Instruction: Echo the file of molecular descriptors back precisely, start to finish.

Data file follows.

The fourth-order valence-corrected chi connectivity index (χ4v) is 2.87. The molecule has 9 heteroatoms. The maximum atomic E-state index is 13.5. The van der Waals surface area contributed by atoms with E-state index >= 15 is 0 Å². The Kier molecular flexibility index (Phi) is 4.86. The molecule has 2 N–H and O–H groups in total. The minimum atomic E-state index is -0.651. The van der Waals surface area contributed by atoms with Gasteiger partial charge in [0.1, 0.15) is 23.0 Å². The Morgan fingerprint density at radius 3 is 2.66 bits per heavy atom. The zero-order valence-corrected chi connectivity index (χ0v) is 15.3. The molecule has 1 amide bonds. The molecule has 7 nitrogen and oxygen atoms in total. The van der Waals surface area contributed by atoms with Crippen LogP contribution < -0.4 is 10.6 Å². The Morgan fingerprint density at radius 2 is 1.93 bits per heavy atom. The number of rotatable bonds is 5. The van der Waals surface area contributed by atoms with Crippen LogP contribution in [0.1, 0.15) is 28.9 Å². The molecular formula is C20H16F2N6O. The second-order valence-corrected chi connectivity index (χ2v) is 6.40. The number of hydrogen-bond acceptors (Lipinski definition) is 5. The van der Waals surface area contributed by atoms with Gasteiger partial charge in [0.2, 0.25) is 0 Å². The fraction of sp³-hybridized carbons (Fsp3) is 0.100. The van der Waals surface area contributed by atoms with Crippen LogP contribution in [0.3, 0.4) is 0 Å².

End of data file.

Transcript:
The fourth-order valence-corrected chi connectivity index (χ4v) is 2.87. The molecule has 9 heteroatoms. The maximum atomic E-state index is 13.5. The van der Waals surface area contributed by atoms with E-state index >= 15 is 0 Å². The Kier molecular flexibility index (Phi) is 4.86. The molecule has 2 N–H and O–H groups in total. The minimum atomic E-state index is -0.651. The van der Waals surface area contributed by atoms with Gasteiger partial charge in [0.1, 0.15) is 23.0 Å². The Morgan fingerprint density at radius 3 is 2.66 bits per heavy atom. The zero-order valence-corrected chi connectivity index (χ0v) is 15.3. The molecule has 1 amide bonds. The molecule has 7 nitrogen and oxygen atoms in total. The van der Waals surface area contributed by atoms with Crippen LogP contribution < -0.4 is 10.6 Å². The Morgan fingerprint density at radius 2 is 1.93 bits per heavy atom. The number of rotatable bonds is 5. The van der Waals surface area contributed by atoms with Crippen LogP contribution in [0.1, 0.15) is 28.9 Å². The molecular formula is C20H16F2N6O. The second-order valence-corrected chi connectivity index (χ2v) is 6.40. The number of hydrogen-bond acceptors (Lipinski definition) is 5. The van der Waals surface area contributed by atoms with Gasteiger partial charge in [0.2, 0.25) is 0 Å². The fraction of sp³-hybridized carbons (Fsp3) is 0.100. The van der Waals surface area contributed by atoms with Crippen LogP contribution in [0.3, 0.4) is 0 Å².